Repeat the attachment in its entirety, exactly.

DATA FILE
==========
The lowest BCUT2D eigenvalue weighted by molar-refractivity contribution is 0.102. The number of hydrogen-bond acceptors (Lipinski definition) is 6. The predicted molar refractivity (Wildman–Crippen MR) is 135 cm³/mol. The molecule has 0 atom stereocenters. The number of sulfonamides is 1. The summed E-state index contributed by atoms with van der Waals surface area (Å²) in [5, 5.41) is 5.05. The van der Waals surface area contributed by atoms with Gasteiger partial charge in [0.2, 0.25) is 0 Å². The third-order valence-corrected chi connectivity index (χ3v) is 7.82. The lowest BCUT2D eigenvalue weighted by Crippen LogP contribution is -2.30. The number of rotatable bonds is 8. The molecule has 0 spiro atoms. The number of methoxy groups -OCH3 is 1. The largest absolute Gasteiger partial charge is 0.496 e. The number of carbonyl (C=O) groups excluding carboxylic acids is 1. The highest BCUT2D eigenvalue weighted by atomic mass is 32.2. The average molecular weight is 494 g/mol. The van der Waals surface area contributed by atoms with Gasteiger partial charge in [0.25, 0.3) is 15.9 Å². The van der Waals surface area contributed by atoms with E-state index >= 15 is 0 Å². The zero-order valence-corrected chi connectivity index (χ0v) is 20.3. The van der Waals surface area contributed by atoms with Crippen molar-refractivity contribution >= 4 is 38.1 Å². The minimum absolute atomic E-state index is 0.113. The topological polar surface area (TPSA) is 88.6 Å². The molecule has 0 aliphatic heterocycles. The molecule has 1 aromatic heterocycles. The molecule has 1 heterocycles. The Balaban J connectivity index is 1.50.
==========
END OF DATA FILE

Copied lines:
The lowest BCUT2D eigenvalue weighted by molar-refractivity contribution is 0.102. The number of hydrogen-bond acceptors (Lipinski definition) is 6. The predicted molar refractivity (Wildman–Crippen MR) is 135 cm³/mol. The molecule has 0 atom stereocenters. The number of sulfonamides is 1. The summed E-state index contributed by atoms with van der Waals surface area (Å²) in [5, 5.41) is 5.05. The van der Waals surface area contributed by atoms with Gasteiger partial charge in [0.2, 0.25) is 0 Å². The third-order valence-corrected chi connectivity index (χ3v) is 7.82. The lowest BCUT2D eigenvalue weighted by Crippen LogP contribution is -2.30. The number of rotatable bonds is 8. The molecule has 0 spiro atoms. The number of methoxy groups -OCH3 is 1. The largest absolute Gasteiger partial charge is 0.496 e. The number of carbonyl (C=O) groups excluding carboxylic acids is 1. The highest BCUT2D eigenvalue weighted by atomic mass is 32.2. The average molecular weight is 494 g/mol. The van der Waals surface area contributed by atoms with Gasteiger partial charge in [0.25, 0.3) is 15.9 Å². The van der Waals surface area contributed by atoms with E-state index >= 15 is 0 Å². The zero-order valence-corrected chi connectivity index (χ0v) is 20.3. The van der Waals surface area contributed by atoms with Crippen molar-refractivity contribution >= 4 is 38.1 Å². The minimum absolute atomic E-state index is 0.113. The topological polar surface area (TPSA) is 88.6 Å². The molecule has 0 aliphatic heterocycles. The molecule has 1 aromatic heterocycles. The molecule has 1 heterocycles. The Balaban J connectivity index is 1.50.